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Let $M$ be a quaternionic Kähler manifold, by which I understand a Riemannian manifold for which the holonomy group of its Levi-Civita connection is a subgroup of $Sp(1)Sp(n)$. Its complexified tangent bundle splits locally as $T_{\mathbb{C}}M = E \otimes H$, where $E$ and $H$ are locally-defined complex vector bundles of ranks $2n$ and $2$ associated to standard representations of $Sp(n)$ and $Sp(1)$. In four dimensions, where the isomorphism $Sp(1)Sp(1) \cong SO(4)$ renders the holonomy group characterization trivial, one takes instead $M$ to be Einstein and self-dual, and $E$ and $H$ to be the spinor bundles $S_+$ and $S_-$. This splitting is the cornerstone of Salamon’s so-called $E-H$ formalism.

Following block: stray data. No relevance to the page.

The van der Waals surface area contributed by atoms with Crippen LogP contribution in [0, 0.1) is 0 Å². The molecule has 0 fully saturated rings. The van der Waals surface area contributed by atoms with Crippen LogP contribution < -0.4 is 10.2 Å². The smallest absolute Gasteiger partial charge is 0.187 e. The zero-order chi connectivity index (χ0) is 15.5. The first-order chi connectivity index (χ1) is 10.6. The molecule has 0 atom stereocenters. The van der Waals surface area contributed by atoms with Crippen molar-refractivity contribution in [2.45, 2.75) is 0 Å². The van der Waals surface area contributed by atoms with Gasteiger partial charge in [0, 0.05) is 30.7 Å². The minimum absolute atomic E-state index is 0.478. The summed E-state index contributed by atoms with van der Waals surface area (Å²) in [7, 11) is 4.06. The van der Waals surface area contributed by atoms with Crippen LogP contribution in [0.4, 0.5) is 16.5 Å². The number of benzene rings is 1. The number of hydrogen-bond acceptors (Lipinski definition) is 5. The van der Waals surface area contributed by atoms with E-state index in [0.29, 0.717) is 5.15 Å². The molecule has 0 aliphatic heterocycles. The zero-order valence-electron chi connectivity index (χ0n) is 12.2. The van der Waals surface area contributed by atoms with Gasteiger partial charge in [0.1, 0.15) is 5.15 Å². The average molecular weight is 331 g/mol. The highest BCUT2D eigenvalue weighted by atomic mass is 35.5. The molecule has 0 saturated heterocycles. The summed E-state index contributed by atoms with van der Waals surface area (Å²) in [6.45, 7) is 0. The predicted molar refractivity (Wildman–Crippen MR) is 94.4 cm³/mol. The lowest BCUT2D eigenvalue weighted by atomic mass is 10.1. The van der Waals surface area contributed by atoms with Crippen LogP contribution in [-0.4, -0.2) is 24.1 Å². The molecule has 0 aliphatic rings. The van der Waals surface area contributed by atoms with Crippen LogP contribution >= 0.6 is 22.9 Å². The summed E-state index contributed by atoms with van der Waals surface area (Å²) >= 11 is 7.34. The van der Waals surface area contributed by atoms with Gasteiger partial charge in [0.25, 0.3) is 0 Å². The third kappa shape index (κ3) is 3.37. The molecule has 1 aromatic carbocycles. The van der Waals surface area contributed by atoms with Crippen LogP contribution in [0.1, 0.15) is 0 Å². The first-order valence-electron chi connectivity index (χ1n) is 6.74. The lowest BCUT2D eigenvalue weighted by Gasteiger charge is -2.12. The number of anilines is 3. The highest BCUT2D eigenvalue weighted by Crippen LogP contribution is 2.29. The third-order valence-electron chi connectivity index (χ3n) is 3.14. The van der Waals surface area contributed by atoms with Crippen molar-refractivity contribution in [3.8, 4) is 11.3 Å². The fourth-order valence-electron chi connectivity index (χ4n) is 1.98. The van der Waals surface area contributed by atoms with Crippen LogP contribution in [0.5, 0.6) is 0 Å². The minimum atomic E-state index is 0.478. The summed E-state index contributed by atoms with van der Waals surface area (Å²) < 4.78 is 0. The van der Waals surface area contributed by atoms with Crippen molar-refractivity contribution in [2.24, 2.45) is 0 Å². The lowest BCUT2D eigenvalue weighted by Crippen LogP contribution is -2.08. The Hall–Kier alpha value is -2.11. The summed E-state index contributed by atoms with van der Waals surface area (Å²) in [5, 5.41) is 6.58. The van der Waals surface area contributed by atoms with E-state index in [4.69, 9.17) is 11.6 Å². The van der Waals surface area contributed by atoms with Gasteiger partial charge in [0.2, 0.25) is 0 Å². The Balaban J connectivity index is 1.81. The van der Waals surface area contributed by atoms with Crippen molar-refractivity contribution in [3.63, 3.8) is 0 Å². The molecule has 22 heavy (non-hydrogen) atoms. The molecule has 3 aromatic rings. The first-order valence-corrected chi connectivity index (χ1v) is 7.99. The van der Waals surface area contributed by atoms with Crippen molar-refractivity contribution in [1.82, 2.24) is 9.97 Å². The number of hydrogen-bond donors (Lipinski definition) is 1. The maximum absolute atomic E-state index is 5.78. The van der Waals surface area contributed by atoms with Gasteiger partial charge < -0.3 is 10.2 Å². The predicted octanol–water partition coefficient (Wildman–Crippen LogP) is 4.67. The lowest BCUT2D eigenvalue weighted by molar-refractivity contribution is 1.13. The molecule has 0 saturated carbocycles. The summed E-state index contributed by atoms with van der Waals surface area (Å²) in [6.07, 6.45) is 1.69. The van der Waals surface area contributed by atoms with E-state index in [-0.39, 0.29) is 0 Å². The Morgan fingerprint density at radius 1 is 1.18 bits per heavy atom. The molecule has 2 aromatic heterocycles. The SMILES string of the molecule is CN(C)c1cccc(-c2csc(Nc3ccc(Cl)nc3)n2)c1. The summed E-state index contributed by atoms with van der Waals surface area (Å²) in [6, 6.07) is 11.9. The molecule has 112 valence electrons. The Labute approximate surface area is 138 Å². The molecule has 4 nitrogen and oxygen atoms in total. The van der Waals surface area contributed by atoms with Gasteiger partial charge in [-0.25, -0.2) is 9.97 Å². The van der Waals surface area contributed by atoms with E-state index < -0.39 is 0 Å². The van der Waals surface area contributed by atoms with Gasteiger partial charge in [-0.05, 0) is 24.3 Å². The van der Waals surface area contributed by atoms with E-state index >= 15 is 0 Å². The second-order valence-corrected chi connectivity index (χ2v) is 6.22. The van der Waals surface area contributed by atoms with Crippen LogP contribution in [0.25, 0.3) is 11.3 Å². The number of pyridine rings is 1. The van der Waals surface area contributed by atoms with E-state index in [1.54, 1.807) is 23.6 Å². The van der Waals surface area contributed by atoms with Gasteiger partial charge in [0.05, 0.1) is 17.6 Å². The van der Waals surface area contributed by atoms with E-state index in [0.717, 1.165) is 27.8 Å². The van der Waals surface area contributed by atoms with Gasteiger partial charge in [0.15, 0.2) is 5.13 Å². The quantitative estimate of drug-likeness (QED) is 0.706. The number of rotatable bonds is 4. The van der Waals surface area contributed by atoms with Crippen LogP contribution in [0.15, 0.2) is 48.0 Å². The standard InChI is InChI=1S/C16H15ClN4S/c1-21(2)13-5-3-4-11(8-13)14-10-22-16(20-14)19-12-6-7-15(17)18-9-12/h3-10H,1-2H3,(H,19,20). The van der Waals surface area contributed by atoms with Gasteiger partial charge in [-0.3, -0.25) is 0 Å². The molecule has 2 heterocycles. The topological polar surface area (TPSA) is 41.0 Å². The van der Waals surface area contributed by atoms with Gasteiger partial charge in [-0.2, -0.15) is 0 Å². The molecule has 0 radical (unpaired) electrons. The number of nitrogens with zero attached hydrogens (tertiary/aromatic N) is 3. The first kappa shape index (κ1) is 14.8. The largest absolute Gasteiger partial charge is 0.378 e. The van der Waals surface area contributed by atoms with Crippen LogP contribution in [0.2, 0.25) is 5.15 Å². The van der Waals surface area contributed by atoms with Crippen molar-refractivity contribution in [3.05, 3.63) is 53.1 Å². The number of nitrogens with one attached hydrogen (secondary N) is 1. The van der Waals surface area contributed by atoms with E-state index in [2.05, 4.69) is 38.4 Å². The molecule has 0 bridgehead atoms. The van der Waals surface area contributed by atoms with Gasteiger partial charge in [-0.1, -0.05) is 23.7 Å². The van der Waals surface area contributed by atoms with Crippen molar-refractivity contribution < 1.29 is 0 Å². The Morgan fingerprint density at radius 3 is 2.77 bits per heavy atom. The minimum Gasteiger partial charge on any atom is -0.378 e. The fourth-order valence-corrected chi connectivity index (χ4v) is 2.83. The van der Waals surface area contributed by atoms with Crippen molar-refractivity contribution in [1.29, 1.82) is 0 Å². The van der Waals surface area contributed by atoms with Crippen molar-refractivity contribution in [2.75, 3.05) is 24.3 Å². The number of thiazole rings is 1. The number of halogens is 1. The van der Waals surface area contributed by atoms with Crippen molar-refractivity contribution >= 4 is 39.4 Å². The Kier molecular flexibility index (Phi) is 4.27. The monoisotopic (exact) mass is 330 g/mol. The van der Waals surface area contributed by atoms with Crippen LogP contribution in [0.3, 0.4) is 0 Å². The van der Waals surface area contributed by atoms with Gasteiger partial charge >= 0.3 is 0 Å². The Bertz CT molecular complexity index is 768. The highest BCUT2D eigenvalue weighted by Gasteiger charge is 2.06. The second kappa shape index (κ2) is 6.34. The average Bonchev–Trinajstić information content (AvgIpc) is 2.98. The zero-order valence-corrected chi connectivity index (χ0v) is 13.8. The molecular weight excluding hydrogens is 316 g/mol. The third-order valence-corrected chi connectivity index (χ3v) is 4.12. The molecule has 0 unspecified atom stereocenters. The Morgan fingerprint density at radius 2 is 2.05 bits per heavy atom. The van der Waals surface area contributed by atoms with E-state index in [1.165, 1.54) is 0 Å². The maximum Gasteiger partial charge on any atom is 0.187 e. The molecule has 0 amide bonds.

My question is as follows: in four dimensions, totally symmetric sections of $H^{\otimes k}$ are usually referred to as spinors. Is that still an appropriate thing to call them in higher dimensions? Can one think of such sections as spinors in some sense when $n>1$?

Same question if the manifold is hyperkähler, that is, if the holonomy group is simply $Sp(n)$.

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